We need to be put in our place occasionally, because, if anything, human pride has only grown. We are so proud of our technology and our knowledge of the world. But God made it all, and he manages all of it from the smallest insect to the blue whale. We boast about the huge damns that we have built to control the flow of rivers, but God holds the oceans in his hand. He made the earth to spin on its axis and to revolve around the sun. We can’t even imagine that kind of power. God’s strength is truly incredible.

Not only that, our text demonstrates that God rules with meticulous detail. God carefully crafted the large and majestic Aurochs that lived in fertile plains, and he also made the scraggly donkey that lives in the remote wilderness. And he watches over them all.

We ought to stand in awe of his power, and we ought to rest secure in his care. If God controls the donkey and the ox, he is certainly in control over every detail of our lives. There is nothing in your life that is truly random or left to chance. It’s not an accident that it’s so hot this weekend, that your car broke down this week, or that your boss was a jerk on Friday. All of it is in God’s sovereign control. Therefore, Jesus’ words again ring true, “Do not fear therefore; you are of more value than many sparrows” (Matt 10:31). The 3rd major way that God demonstrates his glory among the animals is that…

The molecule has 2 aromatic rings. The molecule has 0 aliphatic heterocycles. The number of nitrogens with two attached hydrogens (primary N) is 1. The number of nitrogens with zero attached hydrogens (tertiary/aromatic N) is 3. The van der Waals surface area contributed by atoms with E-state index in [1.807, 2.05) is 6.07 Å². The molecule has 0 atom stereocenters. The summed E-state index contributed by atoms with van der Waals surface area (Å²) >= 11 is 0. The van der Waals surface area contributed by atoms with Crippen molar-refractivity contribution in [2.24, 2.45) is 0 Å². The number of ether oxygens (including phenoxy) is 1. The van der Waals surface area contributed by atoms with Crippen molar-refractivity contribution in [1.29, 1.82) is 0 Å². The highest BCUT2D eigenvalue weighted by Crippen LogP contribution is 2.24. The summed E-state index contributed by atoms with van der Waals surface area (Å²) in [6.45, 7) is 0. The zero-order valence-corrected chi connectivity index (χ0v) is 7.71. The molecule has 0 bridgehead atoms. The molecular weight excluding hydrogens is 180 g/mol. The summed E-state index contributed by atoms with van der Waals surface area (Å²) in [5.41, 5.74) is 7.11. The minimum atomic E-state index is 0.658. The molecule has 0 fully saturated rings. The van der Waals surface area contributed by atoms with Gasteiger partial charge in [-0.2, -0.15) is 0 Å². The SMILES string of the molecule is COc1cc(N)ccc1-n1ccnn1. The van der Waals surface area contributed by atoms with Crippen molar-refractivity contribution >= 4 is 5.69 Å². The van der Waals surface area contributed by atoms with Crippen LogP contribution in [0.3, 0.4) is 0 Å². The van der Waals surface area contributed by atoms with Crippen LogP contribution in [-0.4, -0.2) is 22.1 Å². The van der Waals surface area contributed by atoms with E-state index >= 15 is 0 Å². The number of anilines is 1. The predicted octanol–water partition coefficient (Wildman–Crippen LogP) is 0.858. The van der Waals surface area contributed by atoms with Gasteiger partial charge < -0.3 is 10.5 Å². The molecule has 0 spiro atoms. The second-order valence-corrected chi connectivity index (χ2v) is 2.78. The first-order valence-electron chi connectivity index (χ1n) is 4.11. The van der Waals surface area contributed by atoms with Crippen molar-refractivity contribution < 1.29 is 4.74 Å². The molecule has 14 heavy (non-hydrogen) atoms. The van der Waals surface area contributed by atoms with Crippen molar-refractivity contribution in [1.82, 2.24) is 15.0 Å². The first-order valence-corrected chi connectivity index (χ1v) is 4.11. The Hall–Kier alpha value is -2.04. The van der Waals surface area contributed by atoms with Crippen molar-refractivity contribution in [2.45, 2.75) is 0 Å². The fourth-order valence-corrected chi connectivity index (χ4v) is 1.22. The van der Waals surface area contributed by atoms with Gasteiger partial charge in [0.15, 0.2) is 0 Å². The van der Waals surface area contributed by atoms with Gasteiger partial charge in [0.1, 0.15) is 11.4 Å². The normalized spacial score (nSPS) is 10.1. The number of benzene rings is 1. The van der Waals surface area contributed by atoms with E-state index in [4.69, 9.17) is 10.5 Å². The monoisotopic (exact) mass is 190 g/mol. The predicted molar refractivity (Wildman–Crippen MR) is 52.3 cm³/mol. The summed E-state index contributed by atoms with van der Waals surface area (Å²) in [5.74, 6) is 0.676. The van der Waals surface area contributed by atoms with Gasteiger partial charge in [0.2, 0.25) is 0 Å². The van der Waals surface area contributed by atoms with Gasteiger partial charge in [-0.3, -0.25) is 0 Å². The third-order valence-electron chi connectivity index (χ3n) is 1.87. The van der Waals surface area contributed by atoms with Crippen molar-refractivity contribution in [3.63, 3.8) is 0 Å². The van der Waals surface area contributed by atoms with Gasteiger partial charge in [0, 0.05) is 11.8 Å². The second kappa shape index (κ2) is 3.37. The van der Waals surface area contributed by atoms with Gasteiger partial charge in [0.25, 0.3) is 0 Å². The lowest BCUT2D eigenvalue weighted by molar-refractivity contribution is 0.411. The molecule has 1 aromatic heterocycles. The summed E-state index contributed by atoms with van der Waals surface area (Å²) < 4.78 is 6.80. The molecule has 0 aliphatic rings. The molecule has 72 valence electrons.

God determines the strengths and weaknesses of the animals (39:13–30).

In the rest of the chapter, God mostly highlights the strengths that he has given to 3 of his creatures, but he also notes how he has withheld gifts from one of them. Together, these examples demonstrate God’s sovereignty over the world and that his purposes often defy our understanding. We can’t put God in the tidy little box Job’s friends wanted to put him in. First…

God made the ostrich foolish but fast (vv. 13–18). This is a really entertaining description of the ostrich. God mostly mocks how goofy the ostrich is. First, he mocks the ostrich’s silly little wings. Verse 13 says that the ostrich proudly flaps his wings, even though they are stumpy and not even remotely capable of making the ostrich fly like the graceful stork and other majestic birds. So God mocks the ostrich for flauting his stumpy little wings. It’s as silly as skinny little boy proudly flexing in the mirror.